And didn't W have shares in the company making the Elcho tweed for the special service dress with which the troops were kitted out, or the sword bayonet ditto? One or the other, or both.

Let's not forget the viscountcy, either.
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Re: Wolseley or Roberts Rings?

Postby Maureene » 04 Jul 2014 03:35

mike snook wrote:I would suggest starting with Roberts's autobiography: 'Forty-one Years in India'. It was a big seller and you should be able to pick one up for not very much with a bit of googling. There are also biographies by:

David James - Lord Roberts, London 1954.
W H Hannah - Bobs, Kipling's General, London 1972.
Walter Jerrold - Lord Roberts of Kandahar VC The Life Story of a Great Soldier London 1900.
J Maclaren Cobban - The Life and Deeds of Earl Roberts (4 vols) London. c 1910-is [well illustrated and probably a bit expensive now]

There are doubtless others but these are the ones on my Afghanistan shelf..

Some of these books are available online. The links may be found on the FIBIS Fibiwiki page "Frederick Roberts"
http://wiki.fibis.org/index.php/Frederick_Roberts

Cheers
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Re: Wolseley or Roberts Rings?

Postby mike snook » 04 Jul 2014 10:56

JF, To be fair the Viscountcy was for Egypt. Hadn't heard the elcho tweed thing. Where does that come from?

Gary

Logistics you will recall is an enabler to great military achievements and not one in its own right. Logistics is logistics - an important dimension of soldiering, just as it is a dimension of running a railway or operating Thomas Cook & Sons on the Nile. By definition an operation in which not a single shot is fired is a deployment, a troop movement, or at best a demonstration or an exercise in force projection. It can never constitute a 'great military achievement' (which I know is my phrase of choice - chosen specifically to 'shape the battlefield' to my advantage). So much for RRE (in the terms in which I have chosen to address it). As I say, important to the Canadian sovereign entity? Of course. Exacting work for those involved? Certainly. Level of terror in their hearts? Nil. Great military achievement? Go tell it to the 3rd Canadian Division.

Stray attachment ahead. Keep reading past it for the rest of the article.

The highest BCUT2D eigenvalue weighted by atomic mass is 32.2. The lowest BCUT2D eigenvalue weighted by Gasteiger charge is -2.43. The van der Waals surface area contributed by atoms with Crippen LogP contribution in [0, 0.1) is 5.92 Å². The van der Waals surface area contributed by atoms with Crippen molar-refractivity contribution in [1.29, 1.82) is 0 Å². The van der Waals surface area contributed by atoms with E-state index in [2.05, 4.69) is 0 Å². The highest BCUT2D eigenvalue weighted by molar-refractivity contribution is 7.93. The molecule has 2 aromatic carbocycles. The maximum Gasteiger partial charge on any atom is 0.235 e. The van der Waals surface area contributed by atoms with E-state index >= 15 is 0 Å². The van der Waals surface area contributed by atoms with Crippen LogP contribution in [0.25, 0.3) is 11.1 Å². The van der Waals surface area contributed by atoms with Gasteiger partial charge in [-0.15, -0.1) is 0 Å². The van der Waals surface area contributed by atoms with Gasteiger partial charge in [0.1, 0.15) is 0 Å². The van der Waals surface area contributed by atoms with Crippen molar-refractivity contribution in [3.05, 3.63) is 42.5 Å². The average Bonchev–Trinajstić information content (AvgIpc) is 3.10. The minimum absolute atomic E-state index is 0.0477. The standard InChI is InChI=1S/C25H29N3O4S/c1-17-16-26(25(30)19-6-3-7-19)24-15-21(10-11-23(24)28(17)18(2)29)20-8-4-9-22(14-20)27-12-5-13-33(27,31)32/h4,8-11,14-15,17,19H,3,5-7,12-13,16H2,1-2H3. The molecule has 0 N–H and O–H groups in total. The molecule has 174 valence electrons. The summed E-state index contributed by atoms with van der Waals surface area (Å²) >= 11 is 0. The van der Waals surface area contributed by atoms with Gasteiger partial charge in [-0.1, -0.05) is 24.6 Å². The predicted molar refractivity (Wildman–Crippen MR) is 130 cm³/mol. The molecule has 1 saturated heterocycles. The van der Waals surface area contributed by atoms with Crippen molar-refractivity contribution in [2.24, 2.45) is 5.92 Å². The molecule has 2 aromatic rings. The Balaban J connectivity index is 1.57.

It is fundamental that one cannot study war without acquiring at least a passing knowledge of logistics, which is why I have commended that you read Stanley and Reade, who both have some interesting things to say on how close Wolseley's logistics came to collapse in Asante, just as they later did actually collapse in 1884-5, in both the River and Desert Columns. In respect of Asante, it is the correspondents that one needs to read, rather than Henry Brackenbury's 'history'. This is why.

We need to be conscious of how much VMH was written by members of the Ring and begin, intelligently, to probe it for self-serving hyperbole or the unwarranted and unjust derision of non-ringers. Let me demonstrate. The leading account of RRE is Huyshe's is it not? Who he? Member of the Wolseley Ring. The leading account of Asante is Brackenbury's is it not? Who he? Wolseley's military secretary during the campaign, whose cleverness is more than amply demonstrated by the fact that he wrote that hefty 2-volume work in around five weeks, precisely in order to beat Stanley and Reade into print. Who wrote the official history of the Egyptian intervention? Colonel J F Maurice. Who he? Wolseley Ring. Who wrote the official history of the Nile Expedition? Colonel Henry Colvile who lost control of his manuscript for two years until eventually it was released in adapted form by Brackenbury, by then the DMI.

Contrary to your assertion, I have been rather a keen student of Victorian military logistics, which is probably why the second most pressing date in my diary at present is picking up a Doctorate of Philosophy derived from a five year study of Victorian campaign planning. Of course as a critic of Wolseley I run a poor second to Prof Adrian Preston, who was the professor of military history at the Royal Military College of Canada, and was also on to him.

My point is this. Wolseley was an excellent and utterly fearless regimental officer of infantry. He acquired a great deal of operational experience in working his way to colonel. But his career as a general officer [I count RRE here, where he enjoyed the autonomy of a general, even though his rank was colonel], falls a long way short of demonstrating that in contemplating this renowned Victorian general we are discussing somebody who was head and shoulders above his peer group. He certainly believed himself to be. But I entertain serious and, I believe, justifiable doubts, about whether he actually was a cut above the rest. The evidence points to serious defects of character, judgement, temperament and, I begin to suspect, intelligence too.

But Mark posed his question for fun. So let others take it on from here...I sat quietly by once, but look what you went and did!!

As ever

Mike